Pissarro's "Wooded Landscape at L'Hermitage, Pontoise" actually put globs of paint on to the canvas so that the shadows of those globs actually became part of the piece. He incorporated the physical volume of the piece in with the image portrayed by the colors of the piece. He, in a way, combined sculpture and painting.
The idea of incorporating the shadows of an art piece in with its intended effect can be seen in modern day museums, such as in Kumi Yamashita's piece shown below. In this piece, Yamashita actually used the shadow of her medium to create the art piece herself. The light is so crucial in this piece, that if there were more than one light source or if the light were in the wrong place, the meaning of the piece would be completely obscured.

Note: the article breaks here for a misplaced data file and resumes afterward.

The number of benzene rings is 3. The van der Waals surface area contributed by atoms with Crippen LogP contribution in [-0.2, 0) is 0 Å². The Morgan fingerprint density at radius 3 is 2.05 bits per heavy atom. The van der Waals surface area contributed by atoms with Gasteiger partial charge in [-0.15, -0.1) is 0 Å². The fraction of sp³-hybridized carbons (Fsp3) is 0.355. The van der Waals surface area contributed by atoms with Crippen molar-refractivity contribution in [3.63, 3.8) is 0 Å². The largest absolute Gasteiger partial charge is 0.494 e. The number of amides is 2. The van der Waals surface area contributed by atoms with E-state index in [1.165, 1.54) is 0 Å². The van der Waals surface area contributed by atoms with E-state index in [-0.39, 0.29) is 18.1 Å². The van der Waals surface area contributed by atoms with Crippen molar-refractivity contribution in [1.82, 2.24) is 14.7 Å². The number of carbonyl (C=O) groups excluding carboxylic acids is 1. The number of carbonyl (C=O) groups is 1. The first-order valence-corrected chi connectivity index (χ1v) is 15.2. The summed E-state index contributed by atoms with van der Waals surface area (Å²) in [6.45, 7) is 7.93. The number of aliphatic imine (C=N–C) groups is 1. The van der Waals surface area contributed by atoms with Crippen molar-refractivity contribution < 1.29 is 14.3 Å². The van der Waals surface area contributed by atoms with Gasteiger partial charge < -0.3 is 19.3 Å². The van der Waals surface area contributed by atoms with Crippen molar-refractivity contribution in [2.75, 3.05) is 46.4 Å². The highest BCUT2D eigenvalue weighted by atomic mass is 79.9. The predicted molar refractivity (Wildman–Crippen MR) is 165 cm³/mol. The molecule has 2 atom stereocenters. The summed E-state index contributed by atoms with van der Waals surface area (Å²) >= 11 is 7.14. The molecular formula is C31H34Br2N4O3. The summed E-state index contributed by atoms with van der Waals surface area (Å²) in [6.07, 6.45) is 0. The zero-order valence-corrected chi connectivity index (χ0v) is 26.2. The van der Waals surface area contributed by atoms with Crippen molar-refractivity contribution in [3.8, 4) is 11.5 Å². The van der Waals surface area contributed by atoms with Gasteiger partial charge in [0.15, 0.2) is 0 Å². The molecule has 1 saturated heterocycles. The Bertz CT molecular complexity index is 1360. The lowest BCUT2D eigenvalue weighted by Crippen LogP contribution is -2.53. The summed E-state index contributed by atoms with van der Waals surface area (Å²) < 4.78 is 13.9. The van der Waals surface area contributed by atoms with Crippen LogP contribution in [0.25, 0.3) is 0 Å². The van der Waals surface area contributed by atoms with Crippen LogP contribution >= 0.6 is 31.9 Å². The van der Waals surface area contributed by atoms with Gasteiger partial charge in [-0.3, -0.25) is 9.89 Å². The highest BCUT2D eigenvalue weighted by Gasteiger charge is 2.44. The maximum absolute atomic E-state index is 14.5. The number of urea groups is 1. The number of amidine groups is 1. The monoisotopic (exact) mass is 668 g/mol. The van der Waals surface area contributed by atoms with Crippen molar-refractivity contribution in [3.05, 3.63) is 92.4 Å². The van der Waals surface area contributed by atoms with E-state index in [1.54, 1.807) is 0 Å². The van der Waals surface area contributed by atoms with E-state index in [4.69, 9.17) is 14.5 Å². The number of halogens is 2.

To get a more detailed look, go to her website. Renoir's "Le Moulin de la Galette" and Stephen Meisel's portrait of Madonna both incorporate the spotted pattern of light and the effect it creates on the surfaces it touches.
Although I have not read of any connection between the two pieces, it is clear to me that the ideas presented by the Impressionist artists, such as Renoir, are still explored by modern artists. Some of the following links show pieces in which light plays critical roles. One artist plays with mirrors and an artist's easel to create stunning and thought provoking pieces. The other uses light and strings tohttp://miapearlman.com/CUT_PAPER/havoc.htm -paper out there
mark garry strings